Saturday Writing Club, Week 1, Narrator
Post by Iris Carden
Each Saturday, I will give a few thoughts about writing, and a writing prompt.
If you want to take part, write your story in response to the prompt, and put the link to your story in the comments below. (Don’t have a space online to publish your story? *You can get a free WordPress site here.)
Initially, I plan to do this for six weeks. If the response is good, I’m happy to keep it going long-term.
Note: I use examples from my own books, so I don’t have to worry about copyright issues.
Writing Club Week 1 Narrator
Whenever you write any kind of story, one of the first questions you will need to answer is: “Who is telling the story?”
You have options, and the option you choose will help decide how you tell your story.
First Person (limited) Narrator: One of the characters is telling the story. The only point-of-view the reader is exposed to is that one character. The story is told in the first person: I saw, I did, I said…
Using a first person limited narrator allows for a degree of intimacy between reader and the storyteller. The reader is hearing from the person actually involved, and shares the experience with that person. The reader only ever knows what the character knows – there’s no conflicting voice.
I hear a tapping at my front window. A figure in a biohazard suit holds up my book. Dr Ted Beare calls a greeting and says he’ll leave the book and be back in a couple of hours. (from Hollywood Lied.)
Third Person (limited) Narrator: The story is told in a voice which is not a character. However, the story follows one specific character, and the reader only has the opportunity to know what is happening in relation to that one person.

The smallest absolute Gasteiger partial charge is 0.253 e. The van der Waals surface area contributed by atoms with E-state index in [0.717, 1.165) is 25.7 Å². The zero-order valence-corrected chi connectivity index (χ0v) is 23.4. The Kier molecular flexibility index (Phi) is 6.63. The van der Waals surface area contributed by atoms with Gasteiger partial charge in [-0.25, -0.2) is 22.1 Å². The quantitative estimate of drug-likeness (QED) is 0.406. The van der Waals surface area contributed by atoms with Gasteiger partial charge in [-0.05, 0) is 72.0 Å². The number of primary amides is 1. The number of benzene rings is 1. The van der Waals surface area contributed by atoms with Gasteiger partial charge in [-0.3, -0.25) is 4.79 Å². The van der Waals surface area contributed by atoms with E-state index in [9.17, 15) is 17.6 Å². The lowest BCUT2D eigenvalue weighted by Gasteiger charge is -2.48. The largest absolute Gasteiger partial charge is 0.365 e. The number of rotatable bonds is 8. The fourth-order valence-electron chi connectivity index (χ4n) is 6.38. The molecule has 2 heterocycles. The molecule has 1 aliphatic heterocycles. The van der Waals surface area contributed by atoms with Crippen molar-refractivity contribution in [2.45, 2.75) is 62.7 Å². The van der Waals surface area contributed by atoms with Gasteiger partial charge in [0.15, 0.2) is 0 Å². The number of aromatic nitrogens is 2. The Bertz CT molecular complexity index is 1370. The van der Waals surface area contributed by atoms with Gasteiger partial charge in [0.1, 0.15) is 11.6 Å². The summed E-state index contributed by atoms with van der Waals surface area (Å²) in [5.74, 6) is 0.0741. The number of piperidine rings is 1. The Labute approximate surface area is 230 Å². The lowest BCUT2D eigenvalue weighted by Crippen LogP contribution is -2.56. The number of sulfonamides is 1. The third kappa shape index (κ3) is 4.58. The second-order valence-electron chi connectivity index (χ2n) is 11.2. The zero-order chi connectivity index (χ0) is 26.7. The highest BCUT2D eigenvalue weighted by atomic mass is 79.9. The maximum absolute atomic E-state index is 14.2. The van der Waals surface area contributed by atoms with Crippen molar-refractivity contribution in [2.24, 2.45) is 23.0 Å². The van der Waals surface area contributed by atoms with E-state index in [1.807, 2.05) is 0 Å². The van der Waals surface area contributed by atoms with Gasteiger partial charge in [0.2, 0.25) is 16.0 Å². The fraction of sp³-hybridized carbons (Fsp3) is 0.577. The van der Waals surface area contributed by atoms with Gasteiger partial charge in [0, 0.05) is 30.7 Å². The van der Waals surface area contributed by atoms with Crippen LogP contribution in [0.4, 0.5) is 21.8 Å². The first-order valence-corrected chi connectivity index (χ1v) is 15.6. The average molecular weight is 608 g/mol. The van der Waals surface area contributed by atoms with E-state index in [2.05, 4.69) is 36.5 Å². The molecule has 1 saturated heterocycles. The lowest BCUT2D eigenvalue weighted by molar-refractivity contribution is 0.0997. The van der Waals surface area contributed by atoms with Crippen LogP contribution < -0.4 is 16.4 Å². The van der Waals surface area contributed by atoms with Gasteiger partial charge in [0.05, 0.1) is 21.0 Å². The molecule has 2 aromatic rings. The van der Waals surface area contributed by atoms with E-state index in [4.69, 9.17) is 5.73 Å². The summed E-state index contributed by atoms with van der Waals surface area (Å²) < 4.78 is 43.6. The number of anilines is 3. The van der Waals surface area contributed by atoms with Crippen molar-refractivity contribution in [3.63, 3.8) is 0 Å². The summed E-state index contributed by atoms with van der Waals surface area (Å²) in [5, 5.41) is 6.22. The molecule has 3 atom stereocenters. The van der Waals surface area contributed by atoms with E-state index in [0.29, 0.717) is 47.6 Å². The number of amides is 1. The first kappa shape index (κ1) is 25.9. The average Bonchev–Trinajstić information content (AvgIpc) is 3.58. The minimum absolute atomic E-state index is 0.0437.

Using a third person limited narrator gives a little distance between the character and the reader. Looking in on the character from the outside lets the reader follow that person’s story, but not feel quite as involved. It allows the narrator to keep back information from the reader – things happening outside the character’s view. However, the narrator can place judgements on the character’s actions.
Jilly left the room, and Sarah berated herself silently. Things might seem better in the morning – where had that come from? Not from her counselling degree, that was for sure. It sounded like something her mother used to say when she had nightmares. (from Group Meeting.)
Third Person (omniscient) Narrator: The voice telling the story is not a character in the story, and can see everything and everyone. The narrator will tell what is happening with one character, then jump to what is happening with a different character.
Lance sat at the table with a dozen or so of his closest friends. He actually didn’t like any of them, but it was called “networking”. Everyone would get together and pretend they did not detest each other, because each of these people could be of use at some time.
Arthur sat by a small fire in the dry creek-bed. This was his home, and always had been. It had been his father’s and grandfather’s home – going back long before there was a town around the creek – long before there were any people but his own. (from “Lance and Arthur”, short story in Patchwork.)
The third person omniscient narrator allows the narrator to tell the reader things that individual characters do not know. Readers think they are getting the whole story, because they are told what is happening to everyone. An omniscient narrator can, however, hold things back, keep things as a surprise or twist.
This Week’s Task
Write a short piece – being aware of your narrator, and why the type of narrator you chose helps to tell your story.
In the comments, give a link to your story, and say something about why you chose that narrator, and how that helps tell the story.
Need a place to publish your story so you can give a link? *You can get a free WordPress site here.
*Disclosure: If you use this link to create an account, I receive WordPress credit..